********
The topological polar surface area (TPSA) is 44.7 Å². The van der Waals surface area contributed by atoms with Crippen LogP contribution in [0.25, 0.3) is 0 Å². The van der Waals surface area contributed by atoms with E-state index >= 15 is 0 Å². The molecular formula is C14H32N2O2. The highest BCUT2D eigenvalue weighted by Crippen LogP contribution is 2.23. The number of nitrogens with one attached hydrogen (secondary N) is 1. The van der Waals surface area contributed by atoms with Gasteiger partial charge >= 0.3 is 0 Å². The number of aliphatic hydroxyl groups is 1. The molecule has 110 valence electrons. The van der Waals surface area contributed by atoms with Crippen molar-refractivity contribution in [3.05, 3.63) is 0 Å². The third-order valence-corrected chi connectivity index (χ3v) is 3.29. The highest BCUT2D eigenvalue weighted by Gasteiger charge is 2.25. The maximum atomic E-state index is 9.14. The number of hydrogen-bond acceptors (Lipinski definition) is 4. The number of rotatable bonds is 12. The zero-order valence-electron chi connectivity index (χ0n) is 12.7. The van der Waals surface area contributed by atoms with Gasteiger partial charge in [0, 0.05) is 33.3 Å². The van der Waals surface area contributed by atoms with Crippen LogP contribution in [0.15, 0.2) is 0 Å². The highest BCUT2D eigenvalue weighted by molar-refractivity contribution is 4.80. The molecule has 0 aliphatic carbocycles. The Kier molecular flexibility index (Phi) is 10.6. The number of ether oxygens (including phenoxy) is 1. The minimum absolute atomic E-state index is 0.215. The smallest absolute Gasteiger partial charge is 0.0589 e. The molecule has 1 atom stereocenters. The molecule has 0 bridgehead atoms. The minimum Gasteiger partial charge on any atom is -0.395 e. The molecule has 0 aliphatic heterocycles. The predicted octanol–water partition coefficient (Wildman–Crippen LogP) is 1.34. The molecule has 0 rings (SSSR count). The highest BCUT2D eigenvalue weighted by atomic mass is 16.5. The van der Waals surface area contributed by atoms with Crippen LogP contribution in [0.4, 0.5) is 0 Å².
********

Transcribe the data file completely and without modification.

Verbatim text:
The topological polar surface area (TPSA) is 44.7 Å². The van der Waals surface area contributed by atoms with Crippen LogP contribution in [0.25, 0.3) is 0 Å². The van der Waals surface area contributed by atoms with E-state index >= 15 is 0 Å². The molecular formula is C14H32N2O2. The highest BCUT2D eigenvalue weighted by Crippen LogP contribution is 2.23. The number of nitrogens with one attached hydrogen (secondary N) is 1. The van der Waals surface area contributed by atoms with Gasteiger partial charge >= 0.3 is 0 Å². The number of aliphatic hydroxyl groups is 1. The molecule has 110 valence electrons. The van der Waals surface area contributed by atoms with Crippen molar-refractivity contribution in [3.05, 3.63) is 0 Å². The third-order valence-corrected chi connectivity index (χ3v) is 3.29. The highest BCUT2D eigenvalue weighted by Gasteiger charge is 2.25. The maximum atomic E-state index is 9.14. The number of hydrogen-bond acceptors (Lipinski definition) is 4. The number of rotatable bonds is 12. The zero-order valence-electron chi connectivity index (χ0n) is 12.7. The van der Waals surface area contributed by atoms with Gasteiger partial charge in [0, 0.05) is 33.3 Å². The van der Waals surface area contributed by atoms with Crippen LogP contribution in [0.15, 0.2) is 0 Å². The highest BCUT2D eigenvalue weighted by molar-refractivity contribution is 4.80. The molecule has 0 aliphatic carbocycles. The Kier molecular flexibility index (Phi) is 10.6. The number of ether oxygens (including phenoxy) is 1. The minimum absolute atomic E-state index is 0.215. The smallest absolute Gasteiger partial charge is 0.0589 e. The molecule has 1 atom stereocenters. The molecule has 0 bridgehead atoms. The minimum Gasteiger partial charge on any atom is -0.395 e. The molecule has 0 aliphatic heterocycles. The predicted octanol–water partition coefficient (Wildman–Crippen LogP) is 1.34. The molecule has 0 rings (SSSR count). The highest BCUT2D eigenvalue weighted by atomic mass is 16.5. The van der Waals surface area contributed by atoms with Crippen LogP contribution in [0.4, 0.5) is 0 Å².